Luke Wood ’91, President of Beats by Dr. Dre, believes that putting yourself out there is the only way to the top.
Speaking to an audience of prospective students in the Gordon Career Center on Thursday, Wood discussed his time at the University, his career path to Beats, and what it’s like to work in the music industry today. The talk was sponsored by the Career Center as a part of WesFest.
Wood always surrounded himself with music growing up. He taught himself guitar at the mere age of twelve, played in several bands, and even curated his own music. So, by the time he arrived at the University in 1987, he had already recognized that his calling would be in the music industry.
“My second day at Wesleyan, I borrowed a car from somebody at Butterfields—[whom] I’d never met—because I just needed to go see Sonic Youth in Providence,” said Wood. “I ran over a stop sign on the way because I was going so fast.”
Booking music performances in the space that formerly housed the Eclectic Society, and playing music across campus, Wood considered himself “one of those punk rock kids” who found comfort in numbers. But his most influential moment at the University came in a class called “Baseball and Metaphysics,” where he realized that he could learn in any environment.
“It was really the beginning of understanding that you can try to find joy and passion in learning,” Wood said. “I quickly became very passionate about the academic work I was doing because I could finally learn about music and study music, but do it through a cultural lens.”
Wood also pursued his professional life during his time at Wesleyan. During a semester off, Wood interned at A&M Records, worked as a publicist during his junior year, and was a temp at Geffen Records the summer going into senior year.
The day after he graduated, Wood was hired immediately by Geffen Records. He initially focused on indie rock, first signing artists like Elliot Smith, but then eventually gravitated towards aggressive and “emo” music, signing bands like The All-American Rejects and the Yeah Yeah Yeahs.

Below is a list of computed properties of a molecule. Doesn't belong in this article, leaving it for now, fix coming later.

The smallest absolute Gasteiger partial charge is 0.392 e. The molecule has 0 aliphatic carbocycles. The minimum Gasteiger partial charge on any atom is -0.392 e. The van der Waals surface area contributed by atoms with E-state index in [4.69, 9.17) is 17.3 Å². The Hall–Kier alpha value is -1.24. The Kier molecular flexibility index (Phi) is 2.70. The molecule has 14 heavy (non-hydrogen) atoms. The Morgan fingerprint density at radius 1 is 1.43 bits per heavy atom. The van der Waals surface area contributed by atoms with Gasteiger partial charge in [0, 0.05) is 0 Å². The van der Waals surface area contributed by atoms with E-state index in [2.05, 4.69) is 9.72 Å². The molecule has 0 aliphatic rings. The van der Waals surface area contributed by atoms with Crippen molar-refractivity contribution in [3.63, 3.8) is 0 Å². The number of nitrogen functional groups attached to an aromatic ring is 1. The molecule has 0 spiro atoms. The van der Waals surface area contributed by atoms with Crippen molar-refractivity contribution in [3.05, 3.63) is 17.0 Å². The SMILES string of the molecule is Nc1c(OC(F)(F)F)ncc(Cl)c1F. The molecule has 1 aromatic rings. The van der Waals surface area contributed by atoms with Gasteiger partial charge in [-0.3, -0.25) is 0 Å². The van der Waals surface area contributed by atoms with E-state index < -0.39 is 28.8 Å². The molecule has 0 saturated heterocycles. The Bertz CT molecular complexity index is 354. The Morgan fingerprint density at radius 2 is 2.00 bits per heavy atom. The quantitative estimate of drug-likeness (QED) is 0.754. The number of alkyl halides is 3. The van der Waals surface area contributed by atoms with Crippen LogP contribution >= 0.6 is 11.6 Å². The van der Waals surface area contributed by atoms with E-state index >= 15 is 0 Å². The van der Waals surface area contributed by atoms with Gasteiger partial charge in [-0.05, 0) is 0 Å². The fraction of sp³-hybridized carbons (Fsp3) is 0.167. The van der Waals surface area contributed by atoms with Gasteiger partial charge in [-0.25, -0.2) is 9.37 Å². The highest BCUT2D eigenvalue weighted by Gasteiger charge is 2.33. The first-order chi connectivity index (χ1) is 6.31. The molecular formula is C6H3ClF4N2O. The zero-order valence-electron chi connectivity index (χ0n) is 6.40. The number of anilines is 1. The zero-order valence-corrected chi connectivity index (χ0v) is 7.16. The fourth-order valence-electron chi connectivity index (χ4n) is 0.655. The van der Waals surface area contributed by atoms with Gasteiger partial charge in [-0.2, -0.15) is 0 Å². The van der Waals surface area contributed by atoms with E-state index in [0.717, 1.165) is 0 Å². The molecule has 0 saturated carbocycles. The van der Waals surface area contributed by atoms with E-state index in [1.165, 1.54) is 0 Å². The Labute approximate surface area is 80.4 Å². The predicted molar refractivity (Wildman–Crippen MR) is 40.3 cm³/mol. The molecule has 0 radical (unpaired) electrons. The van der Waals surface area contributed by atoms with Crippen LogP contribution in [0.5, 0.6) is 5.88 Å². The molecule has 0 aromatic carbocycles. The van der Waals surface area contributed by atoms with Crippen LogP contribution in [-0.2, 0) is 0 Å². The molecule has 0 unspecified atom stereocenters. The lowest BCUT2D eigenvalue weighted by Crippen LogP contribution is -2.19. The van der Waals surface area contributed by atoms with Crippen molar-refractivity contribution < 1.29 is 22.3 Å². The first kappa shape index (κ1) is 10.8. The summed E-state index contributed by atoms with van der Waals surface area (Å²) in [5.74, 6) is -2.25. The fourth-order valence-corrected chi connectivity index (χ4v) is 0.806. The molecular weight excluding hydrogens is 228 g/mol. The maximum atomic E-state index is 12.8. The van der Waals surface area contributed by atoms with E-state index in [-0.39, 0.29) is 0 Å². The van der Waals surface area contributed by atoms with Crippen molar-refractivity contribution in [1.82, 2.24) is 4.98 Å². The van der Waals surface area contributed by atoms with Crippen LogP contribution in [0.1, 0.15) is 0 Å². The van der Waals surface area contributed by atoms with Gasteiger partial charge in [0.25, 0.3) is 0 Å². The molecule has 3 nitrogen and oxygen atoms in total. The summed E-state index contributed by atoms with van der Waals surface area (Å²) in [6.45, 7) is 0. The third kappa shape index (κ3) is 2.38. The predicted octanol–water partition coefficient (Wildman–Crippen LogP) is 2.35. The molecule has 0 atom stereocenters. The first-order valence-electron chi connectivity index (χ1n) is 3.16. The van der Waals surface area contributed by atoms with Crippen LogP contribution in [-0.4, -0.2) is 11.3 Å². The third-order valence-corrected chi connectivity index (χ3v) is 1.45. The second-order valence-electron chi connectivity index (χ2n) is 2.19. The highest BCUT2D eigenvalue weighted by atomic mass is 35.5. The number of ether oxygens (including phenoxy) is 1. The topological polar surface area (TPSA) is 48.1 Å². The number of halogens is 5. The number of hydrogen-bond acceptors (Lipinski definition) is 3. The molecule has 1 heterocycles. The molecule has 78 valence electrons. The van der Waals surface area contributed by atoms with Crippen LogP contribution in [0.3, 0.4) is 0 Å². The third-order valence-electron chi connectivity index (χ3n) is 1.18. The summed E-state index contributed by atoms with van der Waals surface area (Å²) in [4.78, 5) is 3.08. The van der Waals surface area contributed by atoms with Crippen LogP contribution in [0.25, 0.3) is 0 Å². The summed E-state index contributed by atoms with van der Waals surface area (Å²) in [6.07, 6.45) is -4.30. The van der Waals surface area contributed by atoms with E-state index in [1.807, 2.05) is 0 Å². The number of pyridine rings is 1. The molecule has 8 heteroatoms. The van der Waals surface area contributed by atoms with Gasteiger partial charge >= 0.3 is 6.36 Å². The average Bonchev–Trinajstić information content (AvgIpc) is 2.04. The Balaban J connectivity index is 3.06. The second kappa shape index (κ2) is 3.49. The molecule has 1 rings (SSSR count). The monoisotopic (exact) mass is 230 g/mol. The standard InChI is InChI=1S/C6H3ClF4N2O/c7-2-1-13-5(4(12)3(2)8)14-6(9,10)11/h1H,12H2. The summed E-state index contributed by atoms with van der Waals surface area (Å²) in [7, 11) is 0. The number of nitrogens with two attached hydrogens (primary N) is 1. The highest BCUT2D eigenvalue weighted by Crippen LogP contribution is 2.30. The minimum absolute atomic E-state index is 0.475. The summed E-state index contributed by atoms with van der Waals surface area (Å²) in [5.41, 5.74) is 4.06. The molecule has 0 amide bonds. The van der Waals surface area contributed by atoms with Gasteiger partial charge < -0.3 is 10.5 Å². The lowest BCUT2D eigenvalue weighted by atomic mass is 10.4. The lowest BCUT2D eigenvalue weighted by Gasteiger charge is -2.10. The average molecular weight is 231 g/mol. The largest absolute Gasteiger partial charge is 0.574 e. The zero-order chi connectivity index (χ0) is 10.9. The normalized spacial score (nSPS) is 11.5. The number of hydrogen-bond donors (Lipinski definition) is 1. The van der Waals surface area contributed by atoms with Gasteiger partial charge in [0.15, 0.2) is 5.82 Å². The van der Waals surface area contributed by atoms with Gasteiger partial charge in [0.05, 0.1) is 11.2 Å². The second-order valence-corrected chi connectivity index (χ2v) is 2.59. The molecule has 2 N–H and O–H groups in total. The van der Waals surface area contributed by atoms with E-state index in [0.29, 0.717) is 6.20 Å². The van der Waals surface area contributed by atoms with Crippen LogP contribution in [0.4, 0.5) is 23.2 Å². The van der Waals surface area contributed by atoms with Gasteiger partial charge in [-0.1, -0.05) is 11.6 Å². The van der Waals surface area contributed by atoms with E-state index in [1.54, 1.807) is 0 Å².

“Those of you who have brothers or sisters that went to Hot Topic—that was my zone,” Wood said.
But once Napster came along, the record industry nearly collapsed, and Wood left to work for music producer Jimmy Iovine, who co-founded Interscope Records. They both were frustrated with the dying music industry, and wanted to recreate the sound that connected them to their passion. And that’s where Beats began.
“One day, Jimmy got really pissed off and said ‘fuck it, I want something I can control, I can build, and not ask for anyone’s permission,’” Wood said. “And then three months later, he said, ‘I was just on the beach with Dre this morning. We’re going to build headphones.’ And I said, ‘you’re crazy.’”
In 2008, they came out with Beats. As the CEO and one of eleven employees, Wood dove into the technology side of the business, becoming proficient in the intricacies of headphone designing, building, and team collaboration. He also described how committed Beats became in terms of diversity, gathering workers from all different walks of life.
“We worked really hard at building the company, but my primary focus was two things,” Wood said. “Number one, most importantly, was the people we hired. I wanted people from everywhere. I wanted people in LA who grew up in Dubai, who grew up in Malaysia, who grew up in Belgium. I not only wanted people who spoke two or three languages, but who spent time in all different places.”
The second most significant aspect of building Beats was focused on how they treated the product: like every headphone is its own band.
“We looked at [the headphones] like we’re marketing a thing—not a package, not a product, but an idea,” Wood said. “Everything we did was about emotional storytelling.”
In August 2014, Beats was sold to Apple for $3 billion. By that point, Iovine and Wood went their separate ways because they had also started a music subscription business, Beats Music. Wood took over Beats Electronics and Iovine oversaw Beats Music. Wood has run Beats Electronics ever since.
“We’re a really successful brand that just continues to grow,” Wood said.
The talk concluded with a Q&A with the audience, where Wood discussed what it’s like working with Dre, how he markets products, and the most successful ways to enter the industry. He left the audience with career advice.
“Just be aggressive.” Wood said. “Know what you want and do what you have a passion for.”